# Hausdorff Surprises

The Hausdorff dimension is used to define the dimension of fractals, for example, the dimension of the Sierpinski triangle is log(3)/log(2).

To find the d-dimensional Hausdorff measure of a set: cover the set with very small balls, sum the diameter to the power of d of each ball, and take the lim inf as the balls get smaller. For integer dimensions, the Hausdorff measure is equivalent to the Lebesgue measure. The Hausdorff dimension of a set is the point where the d-dimensional Hausdorff measure changes from infinity to zero, i.e. the dimension of a set is d* if for d < d* its measure is infinity and for d > d* its measure is zero.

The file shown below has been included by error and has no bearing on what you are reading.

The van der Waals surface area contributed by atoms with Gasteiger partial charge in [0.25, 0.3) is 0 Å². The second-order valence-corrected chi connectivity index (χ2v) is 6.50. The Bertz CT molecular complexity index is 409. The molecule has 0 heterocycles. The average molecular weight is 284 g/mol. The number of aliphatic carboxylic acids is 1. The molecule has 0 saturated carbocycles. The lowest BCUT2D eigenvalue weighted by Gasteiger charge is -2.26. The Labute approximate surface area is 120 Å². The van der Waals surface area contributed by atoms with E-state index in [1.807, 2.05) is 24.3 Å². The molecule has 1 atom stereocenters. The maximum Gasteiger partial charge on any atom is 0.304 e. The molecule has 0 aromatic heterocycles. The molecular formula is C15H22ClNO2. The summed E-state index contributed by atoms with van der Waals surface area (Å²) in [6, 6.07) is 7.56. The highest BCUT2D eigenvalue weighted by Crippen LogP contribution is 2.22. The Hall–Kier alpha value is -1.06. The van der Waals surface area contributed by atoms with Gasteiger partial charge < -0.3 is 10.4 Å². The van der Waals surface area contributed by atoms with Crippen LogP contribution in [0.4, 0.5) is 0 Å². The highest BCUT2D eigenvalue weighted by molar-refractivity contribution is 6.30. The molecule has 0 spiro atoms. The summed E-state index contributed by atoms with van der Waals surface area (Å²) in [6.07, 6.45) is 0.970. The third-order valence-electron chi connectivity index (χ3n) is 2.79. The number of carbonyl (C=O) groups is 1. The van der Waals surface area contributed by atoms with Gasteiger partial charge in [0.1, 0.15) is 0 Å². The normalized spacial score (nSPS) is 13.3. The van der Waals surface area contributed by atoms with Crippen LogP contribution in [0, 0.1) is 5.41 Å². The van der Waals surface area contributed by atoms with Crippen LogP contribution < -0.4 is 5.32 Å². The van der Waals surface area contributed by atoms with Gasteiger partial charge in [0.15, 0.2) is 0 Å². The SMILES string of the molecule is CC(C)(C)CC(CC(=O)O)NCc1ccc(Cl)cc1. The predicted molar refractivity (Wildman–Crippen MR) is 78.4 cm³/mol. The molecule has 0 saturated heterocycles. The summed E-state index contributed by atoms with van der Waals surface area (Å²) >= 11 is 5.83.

From the abstract for a paper by Dierk Schleicher:

… we construct a set E âŠ‚ â„‚ of positive planar measure and with dimension 2 such that each point in E can be joined to âˆž by one or several curves in â„‚ such that all curves are disjoint from each other and from E, and so that their union has Hausdorï¬€ dimension 1. We can even arrange things so that every point in â„‚ which is not on one of these curves is in E. These examples have been discovered very recently; they arise quite naturally in the context of complex dynamics, more precisely in the iteration theory of simple maps such as z â†’ sin(z).

# Perron-Frobenius on the web

Imagine the web is irreducible, by which I mean you could get from any page to any other by following links; pages without links (and pages no one links to) demonstrate that the web is not irreducible — but this is mathematics, so we are not going to let it worry us. Further, imagine there are millions of monkeyspigeons randomly clicking on links (forming a Markov chain). Perron-Frobenius theory can tell us the probability of these random walks through cyberspace visiting a particular page at an instance in time.